Painting the White House tells the story about the very, very dysfunctional day-to-day life in America's Executive Mansion. (Yes, this is fiction. Really. No kidding.)
Thanks to Fran Holinda, co-host of the New Jersey radio talk show Preferred Company, for her interview with me about Painting the White House. Click on the image of Fran and co-host Joel Markel to listen to the broadcast. (My interview starts at the 79-minute mark in the show.)
Funny things have been going on at the White House for centuries. Consider the problems encountered by President Abe Robbins in this fun novel Painting the White House:
First Lady Janey Robbins likes to hang out in biker bars.
First Daughter Jodie Robbins gets herself kicked out of Yale.
Chief of Staff Warren Adams tries to kill himself.
Presidential aides Tom Thatcher, Polly Morris and Iris Jefferson struggle with their own dark secrets.
The press is closing in. Scandal is in the air. Is this any way to run the government? Luckily for President Robbins, an ordinary house painter shows up to give the place a fresh coat of paint. Soon, the painter finds himself at the center of the intrigues and adventures inside America’s Executive Mansion and becomes a confidant to the most powerful man on Earth.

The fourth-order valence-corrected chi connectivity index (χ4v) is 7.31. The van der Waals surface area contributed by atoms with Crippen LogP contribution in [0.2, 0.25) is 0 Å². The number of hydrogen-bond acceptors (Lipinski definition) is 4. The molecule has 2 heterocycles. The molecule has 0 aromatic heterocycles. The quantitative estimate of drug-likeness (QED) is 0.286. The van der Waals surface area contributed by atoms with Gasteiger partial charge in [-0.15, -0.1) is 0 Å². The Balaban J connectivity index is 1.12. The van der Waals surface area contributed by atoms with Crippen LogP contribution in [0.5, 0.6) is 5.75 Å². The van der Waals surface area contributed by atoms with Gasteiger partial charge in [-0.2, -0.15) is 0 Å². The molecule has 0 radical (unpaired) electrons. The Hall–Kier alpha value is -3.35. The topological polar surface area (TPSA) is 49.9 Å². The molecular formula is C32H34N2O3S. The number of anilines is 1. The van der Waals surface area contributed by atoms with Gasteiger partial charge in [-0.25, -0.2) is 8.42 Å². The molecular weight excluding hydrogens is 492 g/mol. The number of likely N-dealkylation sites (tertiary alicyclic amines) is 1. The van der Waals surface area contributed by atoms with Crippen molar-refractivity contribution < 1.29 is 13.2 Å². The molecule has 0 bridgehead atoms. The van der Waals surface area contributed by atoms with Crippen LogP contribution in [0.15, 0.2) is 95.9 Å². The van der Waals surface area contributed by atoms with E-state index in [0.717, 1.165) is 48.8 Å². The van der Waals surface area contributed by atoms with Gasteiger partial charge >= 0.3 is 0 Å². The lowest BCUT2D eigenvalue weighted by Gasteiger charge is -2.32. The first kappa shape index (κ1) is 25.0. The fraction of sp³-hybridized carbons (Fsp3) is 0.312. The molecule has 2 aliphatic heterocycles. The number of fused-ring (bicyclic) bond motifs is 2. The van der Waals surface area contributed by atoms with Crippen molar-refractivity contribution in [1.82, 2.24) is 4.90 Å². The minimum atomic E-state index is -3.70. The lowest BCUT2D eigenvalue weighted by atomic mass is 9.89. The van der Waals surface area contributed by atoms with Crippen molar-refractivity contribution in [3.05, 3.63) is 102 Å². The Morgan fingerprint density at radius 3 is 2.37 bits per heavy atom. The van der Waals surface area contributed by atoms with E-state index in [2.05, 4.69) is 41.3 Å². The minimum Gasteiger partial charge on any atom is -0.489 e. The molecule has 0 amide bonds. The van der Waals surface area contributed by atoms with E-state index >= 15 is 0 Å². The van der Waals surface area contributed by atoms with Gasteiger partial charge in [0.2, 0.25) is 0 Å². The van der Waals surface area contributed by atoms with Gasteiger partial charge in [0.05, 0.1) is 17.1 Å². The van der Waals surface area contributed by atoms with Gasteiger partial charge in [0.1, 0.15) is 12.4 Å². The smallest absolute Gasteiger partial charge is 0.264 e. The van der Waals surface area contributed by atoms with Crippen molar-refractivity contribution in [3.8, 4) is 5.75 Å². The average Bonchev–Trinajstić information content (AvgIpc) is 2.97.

Click on the links above for an excerpt, information on how to buy the book, Hal's bio and contact information for the author, as well as weird little stories about what life is really like in the White House.
A book review by IndieReader.com:
PAINTING THE WHITE HOUSE, a novel by Hal Marcovitz, is an imaginative and fictional fantasy of a painter hired to do just what the title describes, and while doing so becomes a confidante to the First Family and some of the the other main players. The author brings readers into the mind of the painter, who gets caught up in White House drama and with an engaging and curious nature, this well-crafted story is a fun read, allowing one to think, “what if?”
Click on the IndieReader logo for the full review.
News: Painting the White House has been awarded First Place in the category of General Fiction/Novel-Under 80,000 Words by the Next Generation Indie Book Awards.